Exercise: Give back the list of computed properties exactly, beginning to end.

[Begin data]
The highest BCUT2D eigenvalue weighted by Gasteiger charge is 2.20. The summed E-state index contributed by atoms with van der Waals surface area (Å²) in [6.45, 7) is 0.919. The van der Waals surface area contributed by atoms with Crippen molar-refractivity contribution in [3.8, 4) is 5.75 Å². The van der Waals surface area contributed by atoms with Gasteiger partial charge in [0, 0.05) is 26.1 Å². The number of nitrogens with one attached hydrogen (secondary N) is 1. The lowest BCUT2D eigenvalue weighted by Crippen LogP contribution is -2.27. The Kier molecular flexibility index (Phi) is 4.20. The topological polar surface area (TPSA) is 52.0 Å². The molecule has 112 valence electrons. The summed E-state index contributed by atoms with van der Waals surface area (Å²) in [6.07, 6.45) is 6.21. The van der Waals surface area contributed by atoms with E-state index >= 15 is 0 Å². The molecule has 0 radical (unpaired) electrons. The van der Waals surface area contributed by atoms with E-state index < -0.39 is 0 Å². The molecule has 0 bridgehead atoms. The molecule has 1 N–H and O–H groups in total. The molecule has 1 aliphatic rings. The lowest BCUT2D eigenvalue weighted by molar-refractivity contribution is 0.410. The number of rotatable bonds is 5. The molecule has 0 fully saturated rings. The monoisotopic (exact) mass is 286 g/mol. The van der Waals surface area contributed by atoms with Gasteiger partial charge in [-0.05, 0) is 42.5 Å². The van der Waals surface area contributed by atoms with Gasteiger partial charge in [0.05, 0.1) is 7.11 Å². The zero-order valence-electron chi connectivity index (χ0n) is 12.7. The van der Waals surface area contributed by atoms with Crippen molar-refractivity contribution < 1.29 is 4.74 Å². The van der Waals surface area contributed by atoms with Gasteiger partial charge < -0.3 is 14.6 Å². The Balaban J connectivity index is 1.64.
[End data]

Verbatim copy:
The highest BCUT2D eigenvalue weighted by Gasteiger charge is 2.20. The summed E-state index contributed by atoms with van der Waals surface area (Å²) in [6.45, 7) is 0.919. The van der Waals surface area contributed by atoms with Crippen molar-refractivity contribution in [3.8, 4) is 5.75 Å². The van der Waals surface area contributed by atoms with Gasteiger partial charge in [0, 0.05) is 26.1 Å². The number of nitrogens with one attached hydrogen (secondary N) is 1. The lowest BCUT2D eigenvalue weighted by Crippen LogP contribution is -2.27. The Kier molecular flexibility index (Phi) is 4.20. The topological polar surface area (TPSA) is 52.0 Å². The molecule has 112 valence electrons. The summed E-state index contributed by atoms with van der Waals surface area (Å²) in [6.07, 6.45) is 6.21. The van der Waals surface area contributed by atoms with E-state index >= 15 is 0 Å². The molecule has 0 radical (unpaired) electrons. The van der Waals surface area contributed by atoms with E-state index < -0.39 is 0 Å². The molecule has 0 bridgehead atoms. The molecule has 1 N–H and O–H groups in total. The molecule has 1 aliphatic rings. The lowest BCUT2D eigenvalue weighted by molar-refractivity contribution is 0.410. The number of rotatable bonds is 5. The molecule has 0 fully saturated rings. The monoisotopic (exact) mass is 286 g/mol. The van der Waals surface area contributed by atoms with Gasteiger partial charge in [-0.05, 0) is 42.5 Å². The van der Waals surface area contributed by atoms with Gasteiger partial charge in [0.05, 0.1) is 7.11 Å². The zero-order valence-electron chi connectivity index (χ0n) is 12.7. The van der Waals surface area contributed by atoms with Crippen molar-refractivity contribution < 1.29 is 4.74 Å². The van der Waals surface area contributed by atoms with Gasteiger partial charge < -0.3 is 14.6 Å². The Balaban J connectivity index is 1.64.